Iconic Radio Telescope Seen In GoldenEye Has Collapsed
Authorities were left deeply saddened after the iconic Arecibo Observatory in Puerto Rico collapsed.
If you're wondering where you have seen the observatory before, you might remember the scene in GoldenEye when 007 has a death-defying face off with the villain before being airlifted to safety.
The 900-ton facility is owned by the US National Science Foundation (NSF), who confirmed the tragic news happened on Tuesday (1 December).
The NSF said: "The instrument platform of the 305m telescope at Arecibo Observatory in Puerto Rico fell overnight. No injuries were reported. NSF is working with stakeholders to assess the situation. Our top priority is maintaining safety. NSF will release more details when they are confirmed.
"NSF is saddened by this development. As we move forward, we will be looking for ways to assist the scientific community and maintain our strong relationship with the people of Puerto Rico."
Investigations have confirmed the collapse was caused by three of the telescope's support towers breaking off. A preliminary report says the observatory's learning centre was affected by falling cables.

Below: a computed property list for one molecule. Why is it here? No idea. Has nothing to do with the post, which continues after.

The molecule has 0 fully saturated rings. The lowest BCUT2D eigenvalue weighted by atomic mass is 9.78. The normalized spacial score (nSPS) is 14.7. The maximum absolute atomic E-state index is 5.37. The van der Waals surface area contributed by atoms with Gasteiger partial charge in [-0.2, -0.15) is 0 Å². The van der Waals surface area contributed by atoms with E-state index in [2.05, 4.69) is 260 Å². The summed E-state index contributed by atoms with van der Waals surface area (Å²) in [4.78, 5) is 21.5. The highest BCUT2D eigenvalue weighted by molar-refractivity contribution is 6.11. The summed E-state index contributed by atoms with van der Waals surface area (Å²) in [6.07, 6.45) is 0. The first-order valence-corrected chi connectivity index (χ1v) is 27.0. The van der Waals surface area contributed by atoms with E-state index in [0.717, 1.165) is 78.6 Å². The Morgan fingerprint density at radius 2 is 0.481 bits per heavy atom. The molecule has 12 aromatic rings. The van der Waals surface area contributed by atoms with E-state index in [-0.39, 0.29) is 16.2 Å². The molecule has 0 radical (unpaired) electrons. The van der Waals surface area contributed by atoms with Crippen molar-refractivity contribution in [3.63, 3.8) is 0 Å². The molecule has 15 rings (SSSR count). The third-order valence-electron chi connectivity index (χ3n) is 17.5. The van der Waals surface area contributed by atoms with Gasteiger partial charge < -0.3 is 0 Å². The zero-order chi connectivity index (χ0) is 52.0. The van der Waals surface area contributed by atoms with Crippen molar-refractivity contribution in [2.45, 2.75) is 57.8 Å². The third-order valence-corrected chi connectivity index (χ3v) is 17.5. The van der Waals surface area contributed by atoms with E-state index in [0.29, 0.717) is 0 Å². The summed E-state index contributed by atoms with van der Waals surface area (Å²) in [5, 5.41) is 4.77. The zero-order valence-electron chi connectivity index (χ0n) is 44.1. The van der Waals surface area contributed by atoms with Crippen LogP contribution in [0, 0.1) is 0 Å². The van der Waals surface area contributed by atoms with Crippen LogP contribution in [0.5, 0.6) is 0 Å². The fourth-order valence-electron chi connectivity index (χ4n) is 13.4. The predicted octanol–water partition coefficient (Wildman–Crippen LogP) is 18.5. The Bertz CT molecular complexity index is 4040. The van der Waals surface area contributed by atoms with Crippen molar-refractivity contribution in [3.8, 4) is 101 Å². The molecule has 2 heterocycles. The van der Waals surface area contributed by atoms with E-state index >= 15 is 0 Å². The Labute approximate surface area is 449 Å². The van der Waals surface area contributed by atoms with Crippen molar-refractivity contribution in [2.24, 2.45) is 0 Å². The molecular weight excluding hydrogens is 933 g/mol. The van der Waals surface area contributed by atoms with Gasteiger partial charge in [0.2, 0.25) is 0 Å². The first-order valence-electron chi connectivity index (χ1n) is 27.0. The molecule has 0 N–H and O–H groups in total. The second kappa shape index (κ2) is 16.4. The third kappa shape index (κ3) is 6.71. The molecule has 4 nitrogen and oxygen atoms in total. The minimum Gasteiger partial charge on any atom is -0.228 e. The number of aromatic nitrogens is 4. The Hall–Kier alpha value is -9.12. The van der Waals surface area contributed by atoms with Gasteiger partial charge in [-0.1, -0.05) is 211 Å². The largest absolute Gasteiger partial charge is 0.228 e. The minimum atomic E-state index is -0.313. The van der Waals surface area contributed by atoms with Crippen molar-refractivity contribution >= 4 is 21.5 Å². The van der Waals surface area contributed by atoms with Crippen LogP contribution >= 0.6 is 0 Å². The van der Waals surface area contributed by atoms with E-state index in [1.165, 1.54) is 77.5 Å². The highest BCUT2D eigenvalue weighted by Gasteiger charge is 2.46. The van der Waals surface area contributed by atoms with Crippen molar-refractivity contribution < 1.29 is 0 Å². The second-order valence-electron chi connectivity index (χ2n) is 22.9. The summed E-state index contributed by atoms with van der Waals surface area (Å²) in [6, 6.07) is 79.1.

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The collapse comes just weeks after the NSF said the observatory would be decommissioned and disassembled through a controlled demolition. It suffered irreparable damage earlier this year and authorities knew the tower's days were numbered.
In August, one of the 305-metre telescope's cables unexpectedly detached, however it was thought the remaining cables would be able to bear the load. A second cable broke on 6 November and engineers discovered it snapped at about 60 percent of what should have been its minimum breaking strength.
The NSF said in a statement that inspectors are at the scene.
"Top priorities are maintaining safety at the site, conducting a complete damage assessment as quickly as possible, and taking action to contain and mitigate any environmental damage caused by the structure or its materials," the organisation said.
"While the telescope was a key part of the facility, the observatory has other scientific and educational infrastructure that NSF will work with stakeholders to bring back online.
The observatory was completed in 1963 and was the world's largest single-aperture telescope for more than 50 years.
It has been responsible for the observation and study of asteroids, according to Space, and its destruction is simply devastating.
Featured Image Credit: UCF/NSF
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